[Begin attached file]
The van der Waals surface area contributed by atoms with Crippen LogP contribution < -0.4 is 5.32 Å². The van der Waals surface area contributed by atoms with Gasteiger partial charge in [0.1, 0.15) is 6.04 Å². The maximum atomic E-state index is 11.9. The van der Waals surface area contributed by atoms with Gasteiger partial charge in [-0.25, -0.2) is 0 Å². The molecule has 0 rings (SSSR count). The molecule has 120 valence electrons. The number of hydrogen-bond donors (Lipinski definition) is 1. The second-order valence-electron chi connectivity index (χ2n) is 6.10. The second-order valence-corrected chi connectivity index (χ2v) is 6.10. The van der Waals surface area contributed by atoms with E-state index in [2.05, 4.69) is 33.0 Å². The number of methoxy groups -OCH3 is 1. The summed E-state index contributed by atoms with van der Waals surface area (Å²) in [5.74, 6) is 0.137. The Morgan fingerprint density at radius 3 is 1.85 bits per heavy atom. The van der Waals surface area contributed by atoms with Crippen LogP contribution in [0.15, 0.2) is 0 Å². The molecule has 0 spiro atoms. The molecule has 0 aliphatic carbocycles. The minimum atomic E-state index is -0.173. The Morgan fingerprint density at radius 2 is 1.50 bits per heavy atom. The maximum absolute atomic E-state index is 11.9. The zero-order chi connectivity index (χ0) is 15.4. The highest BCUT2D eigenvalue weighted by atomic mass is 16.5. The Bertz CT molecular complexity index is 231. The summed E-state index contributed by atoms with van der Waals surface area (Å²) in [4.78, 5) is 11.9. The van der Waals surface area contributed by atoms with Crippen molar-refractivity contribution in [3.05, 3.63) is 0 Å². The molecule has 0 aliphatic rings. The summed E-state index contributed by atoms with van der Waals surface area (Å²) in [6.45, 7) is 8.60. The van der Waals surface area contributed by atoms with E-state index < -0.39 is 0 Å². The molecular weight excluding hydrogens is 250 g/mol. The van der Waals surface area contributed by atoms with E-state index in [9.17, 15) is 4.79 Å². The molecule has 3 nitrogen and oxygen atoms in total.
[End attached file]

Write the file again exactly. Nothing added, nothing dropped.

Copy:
The van der Waals surface area contributed by atoms with Crippen LogP contribution < -0.4 is 5.32 Å². The van der Waals surface area contributed by atoms with Gasteiger partial charge in [0.1, 0.15) is 6.04 Å². The maximum atomic E-state index is 11.9. The van der Waals surface area contributed by atoms with Gasteiger partial charge in [-0.25, -0.2) is 0 Å². The molecule has 0 rings (SSSR count). The molecule has 120 valence electrons. The number of hydrogen-bond donors (Lipinski definition) is 1. The second-order valence-electron chi connectivity index (χ2n) is 6.10. The second-order valence-corrected chi connectivity index (χ2v) is 6.10. The van der Waals surface area contributed by atoms with E-state index in [2.05, 4.69) is 33.0 Å². The number of methoxy groups -OCH3 is 1. The summed E-state index contributed by atoms with van der Waals surface area (Å²) in [5.74, 6) is 0.137. The Morgan fingerprint density at radius 3 is 1.85 bits per heavy atom. The van der Waals surface area contributed by atoms with Crippen LogP contribution in [0.15, 0.2) is 0 Å². The molecule has 0 spiro atoms. The molecule has 0 aliphatic carbocycles. The minimum atomic E-state index is -0.173. The Morgan fingerprint density at radius 2 is 1.50 bits per heavy atom. The maximum absolute atomic E-state index is 11.9. The zero-order chi connectivity index (χ0) is 15.4. The highest BCUT2D eigenvalue weighted by atomic mass is 16.5. The Bertz CT molecular complexity index is 231. The summed E-state index contributed by atoms with van der Waals surface area (Å²) in [4.78, 5) is 11.9. The van der Waals surface area contributed by atoms with Crippen molar-refractivity contribution in [3.05, 3.63) is 0 Å². The molecule has 0 aliphatic rings. The summed E-state index contributed by atoms with van der Waals surface area (Å²) in [6.45, 7) is 8.60. The van der Waals surface area contributed by atoms with E-state index < -0.39 is 0 Å². The molecular weight excluding hydrogens is 250 g/mol. The van der Waals surface area contributed by atoms with E-state index in [9.17, 15) is 4.79 Å². The molecule has 3 nitrogen and oxygen atoms in total.